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Incorrect, boomed the mechanical voice from every claustrophobic wall. Every answer was incorrect. I screamed as raw electricity channeled into me. What did they want? Too many wrong answers, too much pain, too many questions but it was always the same question. I could feel the worm in my brain, and I understood the scientist behind the glass was inside my head searching for some specific piece of information. Whatever it was, he would get it. I had answered incorrectly, so my turn was over. My turn would come again soon, and I knew I would answer incorrectly, but I couldn’t do anything. It was someone else’s turn now.
“Question #1,” said the scientist behind the glass. He wore a white coat with a red stain on the sleeve, round glasses, and black shoes. I could see him clearly through my terrified eyes, unable to look anywhere else as my head was strapped to a chair. I knew he was in my brain now, searching for the root of my fear. He was always after fear. “Your mother hands you a pistol and tells you to shoot her in the head. What do you do?”
“No,” I groaned, yanking on my bonds but it was no use. I am a thin man with an anguished expression. “Leave me alone.”
“What do you do?” the scientist repeated firmly. His hand was poised over a red button, and at the sight of it I started to sob because I already expected pain. My heart raced, I was sweating. I had to answer, maybe I would be correct this time, maybe I’d be spared this time.
“I can’t,” I screamed. I could see my mother in my head, but she never gave me any gun. She had the gun herself, pointed at her own head, and I knew she would pull the trigger. I couldn’t stand the thought of doing it myself.
The scientist’s hand hit the button and my entire body shuddered with agony. Incorrect, shrieked some automated voice. The lights were going out. He was moving on. I couldn’t feel any relief because I knew eventually he would come back to me to pluck some other fear out of my head.
I am a frowning woman of 23. “Question #1,” said the scientist in the glass room.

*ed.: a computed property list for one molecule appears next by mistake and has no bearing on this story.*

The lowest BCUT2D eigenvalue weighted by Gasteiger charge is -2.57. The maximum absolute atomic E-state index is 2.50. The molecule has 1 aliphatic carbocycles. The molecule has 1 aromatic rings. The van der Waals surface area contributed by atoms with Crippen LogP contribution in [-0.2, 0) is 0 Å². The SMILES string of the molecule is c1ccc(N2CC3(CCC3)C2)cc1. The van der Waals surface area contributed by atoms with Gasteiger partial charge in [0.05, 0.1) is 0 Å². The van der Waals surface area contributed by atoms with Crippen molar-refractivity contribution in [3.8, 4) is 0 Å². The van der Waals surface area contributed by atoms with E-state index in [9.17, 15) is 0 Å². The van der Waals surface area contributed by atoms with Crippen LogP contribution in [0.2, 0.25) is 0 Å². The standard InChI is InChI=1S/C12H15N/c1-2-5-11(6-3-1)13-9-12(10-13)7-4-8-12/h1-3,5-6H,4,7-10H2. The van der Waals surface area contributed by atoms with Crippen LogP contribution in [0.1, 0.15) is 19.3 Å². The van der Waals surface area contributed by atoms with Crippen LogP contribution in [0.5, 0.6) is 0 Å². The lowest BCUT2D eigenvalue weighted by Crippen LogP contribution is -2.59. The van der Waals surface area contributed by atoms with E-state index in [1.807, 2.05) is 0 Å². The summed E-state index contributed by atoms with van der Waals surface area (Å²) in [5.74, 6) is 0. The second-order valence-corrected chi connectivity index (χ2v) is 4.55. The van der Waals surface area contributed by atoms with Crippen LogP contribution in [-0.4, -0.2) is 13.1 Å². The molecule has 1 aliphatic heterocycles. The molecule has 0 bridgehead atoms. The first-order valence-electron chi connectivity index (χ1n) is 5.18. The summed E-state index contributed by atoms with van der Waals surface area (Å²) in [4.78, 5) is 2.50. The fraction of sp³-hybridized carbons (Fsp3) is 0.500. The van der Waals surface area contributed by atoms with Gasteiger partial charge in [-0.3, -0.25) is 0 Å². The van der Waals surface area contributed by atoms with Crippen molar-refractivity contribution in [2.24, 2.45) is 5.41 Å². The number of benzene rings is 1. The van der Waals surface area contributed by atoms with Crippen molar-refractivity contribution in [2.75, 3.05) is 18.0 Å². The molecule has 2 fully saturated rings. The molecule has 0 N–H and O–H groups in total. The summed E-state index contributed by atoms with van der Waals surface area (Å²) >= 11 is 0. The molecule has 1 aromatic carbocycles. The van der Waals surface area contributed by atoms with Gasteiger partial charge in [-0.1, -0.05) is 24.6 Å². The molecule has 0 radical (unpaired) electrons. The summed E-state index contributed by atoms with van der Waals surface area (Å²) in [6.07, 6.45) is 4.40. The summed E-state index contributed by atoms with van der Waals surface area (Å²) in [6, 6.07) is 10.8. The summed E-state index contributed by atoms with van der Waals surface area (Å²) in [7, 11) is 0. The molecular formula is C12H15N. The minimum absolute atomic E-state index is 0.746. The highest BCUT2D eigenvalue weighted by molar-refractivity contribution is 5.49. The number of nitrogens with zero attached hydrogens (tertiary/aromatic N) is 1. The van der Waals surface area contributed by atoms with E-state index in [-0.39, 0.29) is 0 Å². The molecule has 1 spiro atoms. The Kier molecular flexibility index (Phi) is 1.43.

“Go to hell,” I said. But he kept talking.
“You broke some dishes on accident and your husband starts to yell. He grabs you by the throat, choking you. There is a knife on the counter, and water on the floor your husband may slip on if he steps back. Do you kill him with the knife or make him slip in order to escape?”
I was about to swear but then I saw his hand above the red button, and a lump formed in my throat. I didn’t want to think about it. Those thoughts had been in the dark for so long, but now I could feel the fingers dragging them into the light. “Kill him.” A bolt of electricity through my body, some machine yelling INCORRECT, the lights going dark. Every answer was incorrect. He just liked to watch people tear themselves apart.
I am a woman too exhausted to move because I had been crying too long. “Question #1.” I started screaming. I had heard the words too many times, always the same results. It never went past #1. There was no sense of progress. No hope. “Your young daughter is playing outside and she wanders into the road. She does not see the oncoming car, but you do. The car cannot stop in time, and there is no way to save your daughter. What do you do: Go after her anyway and both of you are killed, or turn away and live with the thought that you might have been able to do something?”
I was sobbing again. I didn’t dare think about it, I didn’t care how much the technological parasite in my brain pained me. Even if I didn’t answer, it would still be incorrect. The tests were to make us insane. To study the limits of fear and insanity. I knew because I was a scientist. Was. But I wasn’t afraid anymore. I understood. My turn might never be over, but that scientist behind the glass wouldn’t be there forever. Soon he would be where I was, because that’s what happens to everyone here, eventually. When I saw the lights flicker on the scientist’s side of the glass and he started to look confused, I knew it was his turn. Finally. I wouldn’t have to answer anything today.
I am I scientist with a red stain on the sleeve of my white coat, I wore round glasses and black shoes. I am tied to a chair, struggling, and confused. My heartrate increased and I froze when the lights flickered to life. There was a scientist in a white coat and square glasses on the other side of the glass. I winced when I felt something strange worm its way through my brain, searching. “Question #1,” said the scientist. My heart dropped into my stomach and I felt sick. I struggled but there was no use. Tears started to roll down my face once I had no choice but to stare at the unsuspecting scientist across from me, because I was beginning to understand. I was terrified, just how I was meant to be. I closed my eyes because I couldn’t stand to look at the other scientist, so calm now, but one day would end up where I was.
“What are you afraid of?”
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